Jaffro, L. (2022). Berkeley and Shaftesbury. In S. Rickless, The Oxford Handbook of Berkeley, Oxford, Oxford University Press, 539-559. https://doi.org/10.1093/oxfordhb/9780190873417.013.30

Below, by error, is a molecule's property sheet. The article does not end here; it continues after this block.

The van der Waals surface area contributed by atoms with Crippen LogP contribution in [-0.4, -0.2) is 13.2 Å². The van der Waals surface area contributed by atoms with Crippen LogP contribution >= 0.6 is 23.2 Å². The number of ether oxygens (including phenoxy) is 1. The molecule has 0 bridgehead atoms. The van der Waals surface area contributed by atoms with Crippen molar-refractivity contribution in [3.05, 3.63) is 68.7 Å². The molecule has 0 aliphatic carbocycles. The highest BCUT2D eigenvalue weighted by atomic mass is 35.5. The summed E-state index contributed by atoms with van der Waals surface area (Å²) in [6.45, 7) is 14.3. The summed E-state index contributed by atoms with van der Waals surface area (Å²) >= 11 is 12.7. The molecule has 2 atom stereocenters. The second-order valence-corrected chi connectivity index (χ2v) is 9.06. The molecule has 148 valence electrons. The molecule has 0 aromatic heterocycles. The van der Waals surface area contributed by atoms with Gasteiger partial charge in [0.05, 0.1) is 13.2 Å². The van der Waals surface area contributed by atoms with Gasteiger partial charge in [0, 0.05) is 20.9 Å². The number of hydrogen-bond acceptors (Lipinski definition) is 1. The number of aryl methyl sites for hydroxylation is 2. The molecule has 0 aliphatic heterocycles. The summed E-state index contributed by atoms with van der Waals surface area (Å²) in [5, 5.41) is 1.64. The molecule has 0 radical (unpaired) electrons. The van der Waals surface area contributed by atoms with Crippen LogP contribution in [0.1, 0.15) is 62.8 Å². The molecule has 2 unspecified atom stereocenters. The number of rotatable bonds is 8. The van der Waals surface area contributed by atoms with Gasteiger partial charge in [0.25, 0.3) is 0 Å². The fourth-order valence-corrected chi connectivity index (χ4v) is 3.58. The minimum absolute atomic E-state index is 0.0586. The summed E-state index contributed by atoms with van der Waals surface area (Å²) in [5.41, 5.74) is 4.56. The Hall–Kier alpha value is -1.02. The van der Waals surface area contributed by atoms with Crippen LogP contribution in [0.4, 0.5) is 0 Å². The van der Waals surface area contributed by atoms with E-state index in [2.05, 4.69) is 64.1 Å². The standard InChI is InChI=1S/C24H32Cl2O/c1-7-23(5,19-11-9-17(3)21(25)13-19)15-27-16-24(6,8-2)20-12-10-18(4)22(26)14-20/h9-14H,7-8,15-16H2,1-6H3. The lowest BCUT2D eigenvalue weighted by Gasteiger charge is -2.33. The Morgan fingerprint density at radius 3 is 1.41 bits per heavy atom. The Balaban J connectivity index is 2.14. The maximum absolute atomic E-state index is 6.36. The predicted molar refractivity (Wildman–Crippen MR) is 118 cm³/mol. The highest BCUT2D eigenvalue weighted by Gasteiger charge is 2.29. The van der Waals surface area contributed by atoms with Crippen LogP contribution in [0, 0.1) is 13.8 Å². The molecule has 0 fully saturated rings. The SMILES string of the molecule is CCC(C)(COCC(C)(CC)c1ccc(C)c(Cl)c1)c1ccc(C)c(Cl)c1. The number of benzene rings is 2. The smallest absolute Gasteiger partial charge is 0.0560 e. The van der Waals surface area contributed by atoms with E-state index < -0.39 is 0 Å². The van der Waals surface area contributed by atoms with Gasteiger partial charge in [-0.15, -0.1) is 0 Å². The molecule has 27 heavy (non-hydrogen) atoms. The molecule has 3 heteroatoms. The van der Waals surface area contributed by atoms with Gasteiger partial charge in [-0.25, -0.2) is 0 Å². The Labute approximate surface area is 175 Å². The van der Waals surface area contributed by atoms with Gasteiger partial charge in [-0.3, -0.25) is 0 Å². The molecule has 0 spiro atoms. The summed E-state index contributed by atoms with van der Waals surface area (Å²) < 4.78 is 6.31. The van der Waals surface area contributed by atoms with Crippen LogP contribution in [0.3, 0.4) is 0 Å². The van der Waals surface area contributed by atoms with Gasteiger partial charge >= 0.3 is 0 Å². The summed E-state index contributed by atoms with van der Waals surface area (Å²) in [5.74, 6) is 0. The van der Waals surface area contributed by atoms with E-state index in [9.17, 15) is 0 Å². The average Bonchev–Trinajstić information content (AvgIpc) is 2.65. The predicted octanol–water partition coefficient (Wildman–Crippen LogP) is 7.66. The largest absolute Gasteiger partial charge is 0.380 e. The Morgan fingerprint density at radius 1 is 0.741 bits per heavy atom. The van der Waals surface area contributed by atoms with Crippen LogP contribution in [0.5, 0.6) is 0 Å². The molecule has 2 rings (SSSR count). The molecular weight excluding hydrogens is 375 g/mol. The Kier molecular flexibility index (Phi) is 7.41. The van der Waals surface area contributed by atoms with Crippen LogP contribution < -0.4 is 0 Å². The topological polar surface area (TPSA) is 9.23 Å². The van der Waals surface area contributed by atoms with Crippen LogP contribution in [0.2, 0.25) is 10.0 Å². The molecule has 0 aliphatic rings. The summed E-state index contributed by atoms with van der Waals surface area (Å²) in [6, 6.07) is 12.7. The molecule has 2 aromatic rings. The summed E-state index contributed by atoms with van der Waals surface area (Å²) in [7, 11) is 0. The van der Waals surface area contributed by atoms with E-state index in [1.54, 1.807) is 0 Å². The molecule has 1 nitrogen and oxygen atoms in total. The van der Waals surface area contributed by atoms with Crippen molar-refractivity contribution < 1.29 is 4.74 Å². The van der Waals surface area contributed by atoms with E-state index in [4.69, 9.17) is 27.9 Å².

The Third Earl of Shaftesbury was one of Berkeley’s main targets throughout his career, and especially in Alciphron. The English moralist, who claims to adapt ancient philosophy, particularly Stoic philosophy, to the taste of a modern audience, is in Berkeley’s eyes a promoter of anti-Christian free-thinking. It is on the occasion of his criticism of Shaftesbury that Berkeley expounds his own views on the epistemology of ethical and aesthetic values, and on education. Berkeley sees in Shaftesbury, as in Hutcheson, a philosopher who makes the mistake of devaluing reasoning in favor of feeling, whereas it has a rightful place in the ethical and aesthetic fields. He rejects Shaftesbury’s appeal to “enthusiasm” and “natural taste.” Berkeley also blames him for trying to confiscate the Socratic legacy in the service of a libertine project, as if the philosophy of the ancients did not prefigure Christianity.